Abidjan Convention Adopts Decisions on Budget Increase and Blue Economy
26 March 2014: The 11th Conference of the Parties (COP 11) to the Convention for the Cooperation in the Protection, Management and Development of the Marine and Coastal Environment of the Atlantic Coast of West and Central and Southern African Region (Abidjan Convention) agreed to accelerate the Convention's implementation and ensure the sustainable management of marine resources through increased financial and technical support.
COP 11, which took place from 17-21 March in Cape Town, South Africa, convened under the theme, ‘Promoting Blue Growth in Africa: Toward Sustainable Management of Marine Resources.' Speaking at the meeting, Elizabeth Maruma Mrema, UN Environment Programme (UNEP), described the region's potential for the blue economy while cautioning that coastal and marine benefits “can only be shared under a regime of common ocean governance.” Parties discussed how applying green economy principles can contribute to cleaner coastal and marine environments and more jobs.
Decisions by parties included: developing a working group to study conservation and sustainable use of marine biodiversity beyond national jurisdictions (BBNJ); enhancing capacity for identifying ecologically or biologically significant marine areas (EBSAs); promoting south-south cooperation on capacity-building and technological exchange; and finalizing its 2015-2016 programme of work.
Parties also agreed to increase the Convention's biennial budget by 39 percent, following discussion on the need for parties to honor their financial obligations and best payment options.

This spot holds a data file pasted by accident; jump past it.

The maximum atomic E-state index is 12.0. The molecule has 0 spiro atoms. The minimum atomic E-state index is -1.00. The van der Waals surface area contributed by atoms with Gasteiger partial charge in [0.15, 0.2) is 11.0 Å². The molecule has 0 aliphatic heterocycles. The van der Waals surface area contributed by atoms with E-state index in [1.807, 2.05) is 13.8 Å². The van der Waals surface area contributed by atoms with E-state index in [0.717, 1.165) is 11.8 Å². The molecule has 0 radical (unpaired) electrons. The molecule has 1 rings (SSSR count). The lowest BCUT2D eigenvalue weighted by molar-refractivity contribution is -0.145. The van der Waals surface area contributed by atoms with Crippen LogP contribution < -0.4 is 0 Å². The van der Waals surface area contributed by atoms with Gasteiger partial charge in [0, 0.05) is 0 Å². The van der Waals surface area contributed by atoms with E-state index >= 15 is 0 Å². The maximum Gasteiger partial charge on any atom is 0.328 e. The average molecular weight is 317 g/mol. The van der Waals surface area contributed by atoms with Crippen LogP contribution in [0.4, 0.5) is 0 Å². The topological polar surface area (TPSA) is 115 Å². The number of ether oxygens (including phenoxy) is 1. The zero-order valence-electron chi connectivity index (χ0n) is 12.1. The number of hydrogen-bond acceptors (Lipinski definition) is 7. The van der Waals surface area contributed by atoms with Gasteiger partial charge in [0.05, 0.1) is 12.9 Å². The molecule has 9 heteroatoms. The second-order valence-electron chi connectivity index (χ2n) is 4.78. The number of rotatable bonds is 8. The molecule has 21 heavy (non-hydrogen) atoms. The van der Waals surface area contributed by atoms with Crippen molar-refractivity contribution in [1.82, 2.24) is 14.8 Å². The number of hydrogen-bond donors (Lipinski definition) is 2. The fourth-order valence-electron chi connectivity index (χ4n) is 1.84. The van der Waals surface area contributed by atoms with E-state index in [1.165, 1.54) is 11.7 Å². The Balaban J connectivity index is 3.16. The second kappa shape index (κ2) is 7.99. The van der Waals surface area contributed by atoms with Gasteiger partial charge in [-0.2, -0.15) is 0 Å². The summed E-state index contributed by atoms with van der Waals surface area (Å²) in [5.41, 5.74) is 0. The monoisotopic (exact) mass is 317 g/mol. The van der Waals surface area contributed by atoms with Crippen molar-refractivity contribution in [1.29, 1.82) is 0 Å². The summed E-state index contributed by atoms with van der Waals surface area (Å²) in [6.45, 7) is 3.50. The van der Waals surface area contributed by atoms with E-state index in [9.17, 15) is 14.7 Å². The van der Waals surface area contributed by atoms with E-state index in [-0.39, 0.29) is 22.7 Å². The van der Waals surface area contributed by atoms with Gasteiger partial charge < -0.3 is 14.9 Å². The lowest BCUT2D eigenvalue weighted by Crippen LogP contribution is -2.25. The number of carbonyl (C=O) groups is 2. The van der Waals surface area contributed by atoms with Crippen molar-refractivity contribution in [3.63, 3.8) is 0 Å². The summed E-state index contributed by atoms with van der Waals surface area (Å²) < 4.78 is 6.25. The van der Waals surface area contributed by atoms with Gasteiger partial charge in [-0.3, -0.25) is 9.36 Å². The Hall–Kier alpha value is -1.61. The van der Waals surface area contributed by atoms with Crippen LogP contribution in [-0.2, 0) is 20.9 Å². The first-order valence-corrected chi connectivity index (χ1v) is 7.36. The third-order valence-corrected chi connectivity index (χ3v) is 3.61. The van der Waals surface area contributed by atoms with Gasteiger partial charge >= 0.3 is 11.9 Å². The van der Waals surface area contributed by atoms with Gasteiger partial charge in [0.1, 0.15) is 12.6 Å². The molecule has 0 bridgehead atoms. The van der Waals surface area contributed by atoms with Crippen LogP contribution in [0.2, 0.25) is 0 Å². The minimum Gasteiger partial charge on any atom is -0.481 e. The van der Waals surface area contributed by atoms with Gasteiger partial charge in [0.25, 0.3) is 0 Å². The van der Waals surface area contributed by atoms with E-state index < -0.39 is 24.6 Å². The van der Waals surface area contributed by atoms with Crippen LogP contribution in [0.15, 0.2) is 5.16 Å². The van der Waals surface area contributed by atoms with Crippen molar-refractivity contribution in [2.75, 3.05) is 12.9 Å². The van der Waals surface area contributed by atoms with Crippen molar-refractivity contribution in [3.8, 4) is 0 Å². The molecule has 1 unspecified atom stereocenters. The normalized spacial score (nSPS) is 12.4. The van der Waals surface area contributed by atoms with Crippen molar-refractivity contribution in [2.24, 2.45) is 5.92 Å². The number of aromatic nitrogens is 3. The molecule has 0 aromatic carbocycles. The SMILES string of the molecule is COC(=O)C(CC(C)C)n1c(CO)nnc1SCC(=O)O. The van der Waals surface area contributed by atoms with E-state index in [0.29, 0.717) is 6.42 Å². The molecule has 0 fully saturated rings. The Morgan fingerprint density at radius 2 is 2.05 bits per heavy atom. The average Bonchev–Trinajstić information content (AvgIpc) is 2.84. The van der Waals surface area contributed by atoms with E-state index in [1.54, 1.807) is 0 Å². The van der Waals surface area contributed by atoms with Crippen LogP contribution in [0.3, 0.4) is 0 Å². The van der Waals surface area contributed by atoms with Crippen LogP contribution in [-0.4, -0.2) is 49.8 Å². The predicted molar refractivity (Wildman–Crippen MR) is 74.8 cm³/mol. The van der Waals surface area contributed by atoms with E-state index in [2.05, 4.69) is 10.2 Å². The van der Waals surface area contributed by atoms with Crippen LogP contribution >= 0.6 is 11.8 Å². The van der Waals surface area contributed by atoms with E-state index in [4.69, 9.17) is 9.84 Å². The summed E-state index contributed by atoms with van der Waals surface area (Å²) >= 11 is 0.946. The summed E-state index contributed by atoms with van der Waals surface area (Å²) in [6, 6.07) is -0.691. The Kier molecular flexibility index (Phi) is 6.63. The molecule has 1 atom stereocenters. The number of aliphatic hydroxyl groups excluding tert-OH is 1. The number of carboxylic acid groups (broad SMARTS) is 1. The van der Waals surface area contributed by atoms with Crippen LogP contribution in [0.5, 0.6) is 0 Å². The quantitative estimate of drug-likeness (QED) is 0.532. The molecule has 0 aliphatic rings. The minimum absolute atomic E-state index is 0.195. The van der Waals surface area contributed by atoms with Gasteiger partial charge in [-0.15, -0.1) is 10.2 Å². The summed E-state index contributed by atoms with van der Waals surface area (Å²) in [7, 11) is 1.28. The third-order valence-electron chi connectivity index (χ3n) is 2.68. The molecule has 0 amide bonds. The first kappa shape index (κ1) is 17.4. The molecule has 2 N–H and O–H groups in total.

South Africa announced its intent to make its marine research vessel available to parties free of charge for research activities, including ocean valuation. Nigeria will host the region's Emergency Coordination Centre for Marine Pollution.
The Convention, which has 16 members, is one of the African regional seas conventions administered by UNEP. The Convention commits countries to protect and manage their marine environment and coastal environment and to cooperate on coastal erosion, environmental impact assessment (EIA) and protected areas. The Convention further commits countries to take action on pollution, including dumping, exploration and exploitation of the seabed, land-based activities and ships.
COP 11 was preceded by the first meeting of the Convention's Ad Hoc Committee on Science and Technology. [UNEP Press Release] [Abidjan Convention Press Release] [Draft Decisions] [COP 11 Website] [Abidjan Convention Website]